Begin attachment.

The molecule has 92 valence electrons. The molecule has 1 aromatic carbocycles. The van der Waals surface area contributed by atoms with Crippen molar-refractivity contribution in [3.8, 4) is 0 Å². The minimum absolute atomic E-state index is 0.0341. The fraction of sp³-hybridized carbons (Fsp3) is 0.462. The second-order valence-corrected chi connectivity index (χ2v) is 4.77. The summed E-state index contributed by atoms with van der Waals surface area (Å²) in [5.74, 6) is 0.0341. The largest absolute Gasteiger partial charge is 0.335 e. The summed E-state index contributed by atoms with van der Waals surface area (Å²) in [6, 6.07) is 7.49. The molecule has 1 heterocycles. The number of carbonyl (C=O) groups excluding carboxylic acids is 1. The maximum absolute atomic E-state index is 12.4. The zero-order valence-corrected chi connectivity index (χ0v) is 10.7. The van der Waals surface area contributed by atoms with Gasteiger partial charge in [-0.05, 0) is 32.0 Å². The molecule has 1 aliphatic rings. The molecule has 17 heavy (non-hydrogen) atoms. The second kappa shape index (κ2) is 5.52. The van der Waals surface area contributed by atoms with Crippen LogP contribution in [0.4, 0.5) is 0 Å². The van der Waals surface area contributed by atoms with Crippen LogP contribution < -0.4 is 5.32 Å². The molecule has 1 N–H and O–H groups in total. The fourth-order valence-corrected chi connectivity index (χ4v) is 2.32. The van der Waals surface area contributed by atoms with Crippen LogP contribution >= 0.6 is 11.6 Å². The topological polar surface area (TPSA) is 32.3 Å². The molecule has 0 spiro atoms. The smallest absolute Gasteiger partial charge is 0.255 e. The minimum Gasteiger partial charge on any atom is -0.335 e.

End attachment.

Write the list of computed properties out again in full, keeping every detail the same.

The molecule has 92 valence electrons. The molecule has 1 aromatic carbocycles. The van der Waals surface area contributed by atoms with Crippen molar-refractivity contribution in [3.8, 4) is 0 Å². The minimum absolute atomic E-state index is 0.0341. The fraction of sp³-hybridized carbons (Fsp3) is 0.462. The second-order valence-corrected chi connectivity index (χ2v) is 4.77. The summed E-state index contributed by atoms with van der Waals surface area (Å²) in [5.74, 6) is 0.0341. The largest absolute Gasteiger partial charge is 0.335 e. The summed E-state index contributed by atoms with van der Waals surface area (Å²) in [6, 6.07) is 7.49. The molecule has 1 heterocycles. The number of carbonyl (C=O) groups excluding carboxylic acids is 1. The maximum absolute atomic E-state index is 12.4. The zero-order valence-corrected chi connectivity index (χ0v) is 10.7. The van der Waals surface area contributed by atoms with Gasteiger partial charge in [-0.05, 0) is 32.0 Å². The molecule has 1 aliphatic rings. The molecule has 17 heavy (non-hydrogen) atoms. The second kappa shape index (κ2) is 5.52. The van der Waals surface area contributed by atoms with Crippen LogP contribution in [0.4, 0.5) is 0 Å². The van der Waals surface area contributed by atoms with Crippen LogP contribution < -0.4 is 5.32 Å². The molecule has 1 N–H and O–H groups in total. The fourth-order valence-corrected chi connectivity index (χ4v) is 2.32. The van der Waals surface area contributed by atoms with Crippen LogP contribution >= 0.6 is 11.6 Å². The topological polar surface area (TPSA) is 32.3 Å². The molecule has 0 spiro atoms. The smallest absolute Gasteiger partial charge is 0.255 e. The minimum Gasteiger partial charge on any atom is -0.335 e.